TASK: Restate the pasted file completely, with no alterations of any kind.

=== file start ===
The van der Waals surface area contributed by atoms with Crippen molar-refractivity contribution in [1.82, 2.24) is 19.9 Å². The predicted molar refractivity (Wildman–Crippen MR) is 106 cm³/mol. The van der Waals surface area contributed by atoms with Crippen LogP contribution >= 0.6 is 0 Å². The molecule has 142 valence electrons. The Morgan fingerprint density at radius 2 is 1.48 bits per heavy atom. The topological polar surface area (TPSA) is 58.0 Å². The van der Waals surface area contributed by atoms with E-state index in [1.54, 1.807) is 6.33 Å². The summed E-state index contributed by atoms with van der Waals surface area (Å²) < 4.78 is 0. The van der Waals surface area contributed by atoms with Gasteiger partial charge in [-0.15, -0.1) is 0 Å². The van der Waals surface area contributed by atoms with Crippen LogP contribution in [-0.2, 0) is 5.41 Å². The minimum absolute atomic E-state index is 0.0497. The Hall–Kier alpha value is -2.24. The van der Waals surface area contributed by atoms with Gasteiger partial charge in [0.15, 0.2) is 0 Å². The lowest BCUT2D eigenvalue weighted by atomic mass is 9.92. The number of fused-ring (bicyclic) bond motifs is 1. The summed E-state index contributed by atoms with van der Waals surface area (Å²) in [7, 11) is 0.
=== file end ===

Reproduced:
The van der Waals surface area contributed by atoms with Crippen molar-refractivity contribution in [1.82, 2.24) is 19.9 Å². The predicted molar refractivity (Wildman–Crippen MR) is 106 cm³/mol. The van der Waals surface area contributed by atoms with Crippen LogP contribution >= 0.6 is 0 Å². The molecule has 142 valence electrons. The Morgan fingerprint density at radius 2 is 1.48 bits per heavy atom. The topological polar surface area (TPSA) is 58.0 Å². The van der Waals surface area contributed by atoms with E-state index in [1.54, 1.807) is 6.33 Å². The summed E-state index contributed by atoms with van der Waals surface area (Å²) < 4.78 is 0. The van der Waals surface area contributed by atoms with Gasteiger partial charge in [-0.15, -0.1) is 0 Å². The van der Waals surface area contributed by atoms with Crippen LogP contribution in [-0.2, 0) is 5.41 Å². The minimum absolute atomic E-state index is 0.0497. The Hall–Kier alpha value is -2.24. The van der Waals surface area contributed by atoms with Gasteiger partial charge in [0.15, 0.2) is 0 Å². The lowest BCUT2D eigenvalue weighted by atomic mass is 9.92. The number of fused-ring (bicyclic) bond motifs is 1. The summed E-state index contributed by atoms with van der Waals surface area (Å²) in [7, 11) is 0.